Meghalaya, as the name suggests is the abode of clouds. Two districts from Assam i.e the United Khasi Hills and Jaintia Hills and Garo Hills together became a separate State of Meghalaya in 1972. Meghalaya is inhabited by three types of tribes namely the Khasis, the largest group followed by the Jaintias and the Garos. Other groups include the Koch, the Biates of Saipung Constuency and Jowai, the related Rajbongshi the Boro, Hajong, Dimasa, Hmar, Paite, Kuki, Lakhar, Karbi, Rabha and Nepali. Meghalaya is a land of rich culture and tradition.
Some of the important festivals are:
Wangala: is one of the most important festivals held during the second week of November for two days. This is also known as the 100- drum beat festival held in Asanang village near Tura in the Garo Hills. The Garo tribes observe this festival. This is a harvest festival dedicated to the Sun God- Misi Saljong, also known as Pattigipa Ra’rongipa (The Great Giver). Prayers are offered to the family deity. On the occasion of the festival, people offer the first morsel of rice, as an act of thanksgiving to the Almighty for giving a bountiful harvest. This is also the time when the head of the community, “Sangnakama” visits every house in the village and sacrifices a pumpkin.
On the eve of the festival, the village chief- Nokma performs a ritual known as Chu- Rugala and offers rice beer along with cooked rice and vegetables to Misi Saljong. On the next day, the Nokma performs “Cha’chat So’a” ceremony when, rice is scattered all over the house of Nokma, symbolising rain and celebration of the sowing season. This is followed by burning of incense. The smoke from the incense symbolises the rain clouds. Drums are played in the background throughout the ceremony. A community meal is arranged at the residence of the Nokma followed by traditional dance and songs all through the night. The celebration of the festival was first started on December 6 & 7, 1976 at Asanang. The festival is organised by the government of Meghalaya.
Behdienkhlam Festival: Jaintia tribe celebrate this festival at Jowai in July for three days. The festival is observed to ward off the demon of Cholera/ plague. Local deity is worshipped for a bumper crop. Women do not take part in the rituals, as they are engaged in the task of preparing the sacrificial food for their ancestors. As part of the celebrations, “Raths” tall decorated structures are carried by 30-40 men to a small lake at Aitnar for immersion. A wooden post or a sacred tree called as “Khnongs” is also brought for immersion.
An important attraction of the festival is the game called as dadlawakor. The game is played on the last day by using a wooden ball between two teams, Northerners and Southerners. The team which gets the ball on the other side wins the game. The side on which the winning team gets the ball symbolises bumper harvest in that particular region in the following year. Men dressed in their traditional best dance to traditional songs in the evening. Fun and frolic mark the celebrations.
Chad Sukra: is the festival observed by Pnar people in middle of April or the first week of May. Chad Sukra is observed before sowing the seeds. The festival is observed seeking the Almighty’s blessings for protection of the crop against famine or other natural calamities and to usher in peace and harmony to one and all.
Ka Pomblang Nongkrem Festival: The festival is popularly known as the Nongkrem dance festival. The Khasi tribe observe the festival after the harvest, in the first week of November for five days. The festival is held at Smit, 20 kms from Shillong. It is an occasion of thanksgiving to the Almighty for giving a good harvest. Prayers are offered to Ka Pah Syntiew and U Suid Nia Tong Syiem. Syiem, the head of the Khasi state, and Ka Syiem Sad, the Syiem priestess, who is considered the caretaker of all religious ceremonies, perform the festival related rituals. Goat sacrifice or Pomblang is an important feature of the festival. The word “Nongkrem” means – “Goat Killing Ceremony”. The goats sacrificed are offered to “Syiem” of Khyrem, the admistrative head of the Hima (Khasi State). On the fourth day, the rituals get over and it is time when men and women dress up in traditional finery and perform Nongkerm dance. Women dance in the inner circle of the arena, while men form an outer circle and dance to the accompaniment of traditional music. The festival comes to an end on the fifth day when people come together and offer a thanksgiving to the Almighty.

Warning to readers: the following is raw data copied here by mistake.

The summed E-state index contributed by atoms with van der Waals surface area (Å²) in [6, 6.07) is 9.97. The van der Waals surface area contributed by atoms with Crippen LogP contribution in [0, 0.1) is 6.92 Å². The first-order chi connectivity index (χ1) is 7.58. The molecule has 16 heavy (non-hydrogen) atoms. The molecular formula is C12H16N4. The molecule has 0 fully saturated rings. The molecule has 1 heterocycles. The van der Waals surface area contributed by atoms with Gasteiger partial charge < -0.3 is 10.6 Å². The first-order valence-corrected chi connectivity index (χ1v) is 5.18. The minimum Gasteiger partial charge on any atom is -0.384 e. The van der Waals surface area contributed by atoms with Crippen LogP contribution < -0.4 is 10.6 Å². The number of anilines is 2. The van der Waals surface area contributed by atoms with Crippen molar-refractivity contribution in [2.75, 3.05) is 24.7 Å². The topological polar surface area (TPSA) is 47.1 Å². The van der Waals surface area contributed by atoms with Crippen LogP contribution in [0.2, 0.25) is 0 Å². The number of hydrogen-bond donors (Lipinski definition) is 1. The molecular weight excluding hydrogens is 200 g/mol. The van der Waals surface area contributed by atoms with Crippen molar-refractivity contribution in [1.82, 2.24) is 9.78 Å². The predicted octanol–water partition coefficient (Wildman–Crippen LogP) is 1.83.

Saram Cha “A” The Attongs tribe celebrate the festival in November. This is also a thanksgiving festival for the bumper harvest. The priest officiates the rituals, and offers an egg, chicken, boiled rice, and curry to the local deity. Domestic animals sacrificed are used in the community feast.
Usman Nongkharai One of the special festivals celebrated in April/May. The festival commences with a ceremonial goat sacrifice and two cocks before the Supreme deity. This is followed by dance all through the night till sunrise. On the second day prayers are offered to the local deity and on the third day divine blessings are sought. On the fourth day a symbolic fertility ritual is enacted and on the fifty day, public worship is done and fish from the Usman River is given as gifts.
Shad-Suk Mynsiem: (Festival of Joyful Heart): This is a thanksgiving festival celebrated during Spring in Shillong. Young men and women dress in traditional attire and dance to the musical instruments played in the background.
Other festivals of the Garo tribe: Den Bilsia, Rongchu gala, Mi Amua, Mangona, Grengdik BaA, Jamang Sia, Ja Megapa, Sa Sat Ra Chaka, Ajeaor Ahaoea, Dore Rata Dance, Chambil Mesara, Do’KruSua, A Se Mania or Tata.
Festivals of the Khasis tribe are: Ka Shad Suk Mynsiem, Thangiap, Ka-Shad-Kynjoh Khaskain, Ka Bam Khana Shnong.
Festivals of Jaintias includes, Laho Dance, Sowing Ritual Ceremony.